0
Original Research: COPD |

The Obesity Paradox in Patients With Peripheral Arterial Disease

Wael Galal, MD; Yvette R. B. M. van Gestel, MSc; Sanne E. Hoeks, MSc; Don D. Sin, MD, FCCP; Tamara A. Winkel, MD; Jeroen J. Bax, MD; Hence Verhagen, MD; Adel M. M. Awara, MD; Jan Klein, MD; Ron T. van Domburg, PhD; Don Poldermans, MD
Author and Funding Information

*From the Departments of Anesthesiology (Drs. Galal, Klein, and Poldermans, Ms. van Gestel, and Ms. Hoeks), Surgery (Drs. Winkel and Verhagen), and Cardiology (Dr. van Domburg), Erasmus Medical Center, Rotterdam, the Netherlands; the James Hogg iCAPTURE Center for Cardiovascular and Pulmonary Research (Dr. Sin), St. Paul's Hospital & University of British Columbia, Vancouver, BC, Canada; the Department of Cardiology (Dr. Bax), Leiden Medical Centre, Leiden, the Netherlands; and the Department of Anesthesiology (Dr. Awara), Tanta Faculty of Medicine, Tanta, Egypt.

Correspondence to: Don Poldermans, MD, Erasmus Medical Center, Gravendijkwal 230, Room H-921, 3015 CE Rotterdam, the Netherlands; e-mail: d.poldermans@erasmusmc.nl


For editorial comment see page 896

Ms. van Gestel and Ms. Hoeks are supported by an unrestricted research grant from the foundation “Lijf en Leven,” the Netherlands.

Dr. Galal has received a postdoctoral research scholarship to study in the Netherlands. Ms. van Gestel, Ms. Hoeks, and Drs. Sin, Winkel, Bax, Verhagen, Awara, Klein, van Domburg, and Poldermans have reported to the ACCP that no significant conflicts of interest exist with any companies/organizations whose products or services may be discussed in this article.

Reproduction of this article is prohibited without written permission from the American College of Chest Physicians (www.chestjournal.org/misc/reprints.shtml).


Chest. 2008;134(5):925-930. doi:10.1378/chest.08-0418
Text Size: A A A
Published online

Background:  Cardiac events are the predominant cause of late mortality in patients with peripheral arterial disease (PAD). In these patients, mortality decreases with increasing body mass index (BMI). COPD is identified as a cardiac risk factor, which preferentially affects underweight individuals. Whether or not COPD explains the obesity paradox in PAD patients is unknown.

Methods:  We studied 2,392 patients who underwent major vascular surgery at one teaching institution. Patients were classified according to COPD status and BMIs (ie, underweight, normal, overweight, and obese), and the relationship between these variables and all-cause mortality was determined using a Cox regression analysis. The median follow-up period was 4.37 years (interquartile range, 1.98 to 8.47 years).

Results:  The overall mortality rates among underweight, normal, overweight, and obese patients were 54%, 50%, 40%, and 31%, respectively (p < 0.001). The distribution of COPD severity classes showed an increased prevalence of moderate-to-severe COPD in underweight patients. In the entire population, BMI (continuous) was associated with increased mortality (hazard ratio [HR], 0.96; 95% confidence interval [CI], 0.94 to 0.98). In addition, patients who were classified as being underweight were at increased risk for mortality (HR, 1.42; 95% CI, 1.00 to 2.01). However, after adjusting for COPD severity the relationship was no longer significant (HR, 1.29; 95% CI, 0.91 to 1.93).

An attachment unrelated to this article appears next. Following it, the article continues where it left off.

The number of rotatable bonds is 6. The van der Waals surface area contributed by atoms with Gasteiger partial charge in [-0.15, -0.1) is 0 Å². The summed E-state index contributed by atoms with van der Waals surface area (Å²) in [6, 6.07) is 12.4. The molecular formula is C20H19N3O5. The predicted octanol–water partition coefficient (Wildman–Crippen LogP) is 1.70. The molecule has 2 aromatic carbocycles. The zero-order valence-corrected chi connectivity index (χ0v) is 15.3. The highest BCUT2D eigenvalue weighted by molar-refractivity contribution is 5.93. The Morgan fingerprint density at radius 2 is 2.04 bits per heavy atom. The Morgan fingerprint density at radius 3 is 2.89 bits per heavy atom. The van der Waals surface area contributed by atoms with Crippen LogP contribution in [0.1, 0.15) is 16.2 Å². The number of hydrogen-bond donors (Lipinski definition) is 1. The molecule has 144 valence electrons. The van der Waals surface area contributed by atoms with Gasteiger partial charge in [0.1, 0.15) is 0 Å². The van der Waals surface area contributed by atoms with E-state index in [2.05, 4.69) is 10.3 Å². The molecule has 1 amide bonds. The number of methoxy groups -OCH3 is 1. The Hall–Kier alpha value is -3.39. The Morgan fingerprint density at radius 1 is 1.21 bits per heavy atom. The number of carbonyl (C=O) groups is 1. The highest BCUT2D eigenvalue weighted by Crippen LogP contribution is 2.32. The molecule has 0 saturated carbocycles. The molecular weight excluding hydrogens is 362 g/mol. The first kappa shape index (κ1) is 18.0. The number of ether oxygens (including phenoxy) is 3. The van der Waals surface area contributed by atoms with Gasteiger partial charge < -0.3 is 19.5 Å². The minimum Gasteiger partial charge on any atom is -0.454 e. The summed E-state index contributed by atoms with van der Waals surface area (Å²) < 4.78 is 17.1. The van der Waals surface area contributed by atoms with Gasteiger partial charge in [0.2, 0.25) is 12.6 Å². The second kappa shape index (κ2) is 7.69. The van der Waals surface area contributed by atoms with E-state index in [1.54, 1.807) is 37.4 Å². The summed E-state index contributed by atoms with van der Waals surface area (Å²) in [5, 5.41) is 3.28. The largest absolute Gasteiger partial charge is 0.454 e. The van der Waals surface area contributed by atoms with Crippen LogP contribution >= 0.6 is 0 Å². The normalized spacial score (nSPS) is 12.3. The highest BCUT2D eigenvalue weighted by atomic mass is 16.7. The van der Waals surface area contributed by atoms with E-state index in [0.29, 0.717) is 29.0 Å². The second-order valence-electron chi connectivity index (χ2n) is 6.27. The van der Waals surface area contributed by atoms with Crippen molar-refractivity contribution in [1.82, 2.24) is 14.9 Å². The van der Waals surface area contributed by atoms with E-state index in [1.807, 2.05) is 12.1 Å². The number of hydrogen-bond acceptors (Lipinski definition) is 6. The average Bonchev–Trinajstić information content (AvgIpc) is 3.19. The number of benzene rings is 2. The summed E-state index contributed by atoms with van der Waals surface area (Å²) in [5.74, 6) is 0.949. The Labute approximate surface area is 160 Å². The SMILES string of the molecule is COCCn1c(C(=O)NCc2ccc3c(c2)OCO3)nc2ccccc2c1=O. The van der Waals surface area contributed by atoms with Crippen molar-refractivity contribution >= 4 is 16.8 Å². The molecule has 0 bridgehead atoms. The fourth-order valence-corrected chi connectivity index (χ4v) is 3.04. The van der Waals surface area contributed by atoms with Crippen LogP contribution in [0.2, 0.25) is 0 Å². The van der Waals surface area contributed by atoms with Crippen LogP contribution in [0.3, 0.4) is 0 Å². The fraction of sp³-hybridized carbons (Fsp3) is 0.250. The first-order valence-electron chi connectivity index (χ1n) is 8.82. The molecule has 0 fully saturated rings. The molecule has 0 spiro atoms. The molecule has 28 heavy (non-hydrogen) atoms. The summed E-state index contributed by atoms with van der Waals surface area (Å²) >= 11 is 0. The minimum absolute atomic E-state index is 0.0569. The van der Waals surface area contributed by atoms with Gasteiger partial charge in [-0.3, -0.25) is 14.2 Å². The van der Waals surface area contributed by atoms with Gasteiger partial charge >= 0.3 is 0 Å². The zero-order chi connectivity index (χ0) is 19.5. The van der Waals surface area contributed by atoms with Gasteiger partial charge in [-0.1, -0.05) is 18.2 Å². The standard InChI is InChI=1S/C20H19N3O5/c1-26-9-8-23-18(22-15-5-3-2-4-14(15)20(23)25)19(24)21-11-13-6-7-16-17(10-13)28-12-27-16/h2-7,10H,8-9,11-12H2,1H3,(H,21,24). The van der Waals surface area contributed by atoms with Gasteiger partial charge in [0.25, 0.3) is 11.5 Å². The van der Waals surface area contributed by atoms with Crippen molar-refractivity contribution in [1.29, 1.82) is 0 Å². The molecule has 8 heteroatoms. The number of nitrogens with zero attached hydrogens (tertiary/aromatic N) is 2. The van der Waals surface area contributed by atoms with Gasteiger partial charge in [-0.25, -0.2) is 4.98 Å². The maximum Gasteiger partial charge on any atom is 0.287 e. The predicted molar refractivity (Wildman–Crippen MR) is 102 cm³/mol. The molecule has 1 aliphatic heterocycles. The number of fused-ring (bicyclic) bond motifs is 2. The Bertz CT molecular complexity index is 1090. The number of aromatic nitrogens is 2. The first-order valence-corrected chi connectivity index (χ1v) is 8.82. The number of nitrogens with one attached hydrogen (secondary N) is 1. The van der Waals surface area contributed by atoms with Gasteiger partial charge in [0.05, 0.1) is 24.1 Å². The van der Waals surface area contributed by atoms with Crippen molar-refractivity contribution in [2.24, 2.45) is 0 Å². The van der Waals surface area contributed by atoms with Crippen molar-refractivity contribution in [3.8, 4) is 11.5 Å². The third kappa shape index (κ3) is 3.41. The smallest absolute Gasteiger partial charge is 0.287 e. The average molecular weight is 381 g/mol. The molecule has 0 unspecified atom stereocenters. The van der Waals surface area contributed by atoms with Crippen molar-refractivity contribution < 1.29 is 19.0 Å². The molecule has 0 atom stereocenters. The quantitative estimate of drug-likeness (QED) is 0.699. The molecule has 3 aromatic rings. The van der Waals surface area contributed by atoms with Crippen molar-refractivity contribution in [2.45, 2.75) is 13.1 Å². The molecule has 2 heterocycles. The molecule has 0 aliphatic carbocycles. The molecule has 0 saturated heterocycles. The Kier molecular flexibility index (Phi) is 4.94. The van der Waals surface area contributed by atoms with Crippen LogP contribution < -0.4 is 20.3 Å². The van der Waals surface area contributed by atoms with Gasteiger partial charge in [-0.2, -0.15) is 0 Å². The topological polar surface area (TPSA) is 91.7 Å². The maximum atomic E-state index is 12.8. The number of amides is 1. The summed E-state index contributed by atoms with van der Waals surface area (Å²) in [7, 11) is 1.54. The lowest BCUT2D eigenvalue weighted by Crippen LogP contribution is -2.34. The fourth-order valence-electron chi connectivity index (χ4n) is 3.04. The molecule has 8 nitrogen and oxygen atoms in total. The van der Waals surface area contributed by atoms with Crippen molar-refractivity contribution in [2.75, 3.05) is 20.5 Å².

Conclusions:  The excess mortality among underweight patients was largely explained by the overrepresentation of individuals with moderate-to-severe COPD. COPD may in part explain the “obesity paradox” in the PAD population.

Figures in this Article

Sign In to Access Full Content

MEMBER & INDIVIDUAL SUBSCRIBER

Want Access?

NEW TO CHEST?

Become a CHEST member and receive a FREE subscription as a benefit of membership.

Individuals can purchase this article on ScienceDirect.

Individuals can purchase a subscription to the journal.

Individuals can purchase a subscription to the journal or buy individual articles.

Learn more about membership or Purchase a Full Subscription.

INSTITUTIONAL ACCESS

Institutional access is now available through ScienceDirect and can be purchased at myelsevier.com.

Sign In to Access Full Content

MEMBER & INDIVIDUAL SUBSCRIBER

Want Access?

NEW TO CHEST?

Become a CHEST member and receive a FREE subscription as a benefit of membership.

Individuals can purchase this article on ScienceDirect.

Individuals can purchase a subscription to the journal.

Individuals can purchase a subscription to the journal or buy individual articles.

Learn more about membership or Purchase a Full Subscription.

INSTITUTIONAL ACCESS

Institutional access is now available through ScienceDirect and can be purchased at myelsevier.com.

Figures

Tables

References

NOTE:
Citing articles are presented as examples only. In non-demo SCM6 implementation, integration with CrossRef’s "Cited By" API will populate this tab (http://www.crossref.org/citedby.html).

Some tools below are only available to our subscribers or users with an online account.

Sign In to Access Full Content

MEMBER & INDIVIDUAL SUBSCRIBER

Want Access?

NEW TO CHEST?

Become a CHEST member and receive a FREE subscription as a benefit of membership.

Individuals can purchase this article on ScienceDirect.

Individuals can purchase a subscription to the journal.

Individuals can purchase a subscription to the journal or buy individual articles.

Learn more about membership or Purchase a Full Subscription.

INSTITUTIONAL ACCESS

Institutional access is now available through ScienceDirect and can be purchased at myelsevier.com.

Related Content

Customize your page view by dragging & repositioning the boxes below.

Find Similar Articles
CHEST Journal Articles
PubMed Articles
  • CHEST Journal
    Print ISSN: 0012-3692
    Online ISSN: 1931-3543